I struggled with self-harm up until my early twenties.  It's been many years since I took a knife to my skin, and in that time I've been through a very hurtful situation in a place that should have offered acceptance and love.  I left that place three years ago, and things have improved.  I have been going through Acceptance and Commitment Therapy and things have improved.  I've learned to not fuse with negative thoughts, I've learned defusion techniques, how to expand and make room for thoughts, feelings, and sensations in my body caused by these thoughts and feelings.  It's helped me tremendously.
My scars have faded but still show in the right light.  The ones that are visible I count as battle wounds.  I fought with depression and the desire to, if not die, cause harm to myself.  I'm 32 now, approaching my forties not caring if I act my age or not.  I've been learning to accept ME, especially when others don't.  I'm learning to love myself, to love how different and unique I am, and it's not without its discomfort.  I accept that discomfort, because there are people and goals that I value far above this discomfort.  I hope to one day be that purple-haired old lady with bright pink lipstick, leopard-print EVERYTHING, that doesn't care if others think she should act her age.  Oh, and plays a mean bass guitar (a goal I'm hoping to start on soon!).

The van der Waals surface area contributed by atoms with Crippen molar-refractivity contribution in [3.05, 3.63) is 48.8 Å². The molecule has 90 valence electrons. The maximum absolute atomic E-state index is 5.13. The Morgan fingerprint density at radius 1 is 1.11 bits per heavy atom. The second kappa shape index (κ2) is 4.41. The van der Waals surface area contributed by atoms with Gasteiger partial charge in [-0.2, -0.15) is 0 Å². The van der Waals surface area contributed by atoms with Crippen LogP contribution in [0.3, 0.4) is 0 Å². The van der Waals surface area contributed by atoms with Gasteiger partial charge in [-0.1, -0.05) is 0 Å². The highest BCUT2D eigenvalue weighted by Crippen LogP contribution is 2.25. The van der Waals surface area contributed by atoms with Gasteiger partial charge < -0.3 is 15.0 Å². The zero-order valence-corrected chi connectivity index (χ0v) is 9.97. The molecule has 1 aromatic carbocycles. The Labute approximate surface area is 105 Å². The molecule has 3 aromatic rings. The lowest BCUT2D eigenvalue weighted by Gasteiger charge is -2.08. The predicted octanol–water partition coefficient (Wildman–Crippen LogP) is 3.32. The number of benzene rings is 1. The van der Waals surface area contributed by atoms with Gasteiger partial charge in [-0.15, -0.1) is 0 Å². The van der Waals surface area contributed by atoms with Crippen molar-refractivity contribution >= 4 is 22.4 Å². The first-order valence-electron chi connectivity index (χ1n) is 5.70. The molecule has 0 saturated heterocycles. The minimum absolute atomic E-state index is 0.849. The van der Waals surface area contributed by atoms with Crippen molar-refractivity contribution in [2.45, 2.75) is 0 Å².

I hope that sharing this with you has given you encouragement.  Whether you're reading this today, or years on down the road, I hope you are encouraged.  You are not alone.  You are not the only one like you.  We're all different and it's so hard to find kindred spirits when so many are putting on masks.  Take the mask off.  Be YOU, because you are beautiful and wonderfully and fearfully made.  you are a masterpiece, no matter what the art critics say.

I leave you with a "poem" that I love, written by Poe.  I'll only say this: The demon in his view is what I interpret as those who desire us to be a cookie-cutter image.  We're not supposed to be like that.  We're supposed to be unique, daring individuals who defy convention and dance to the music we make in our hearts.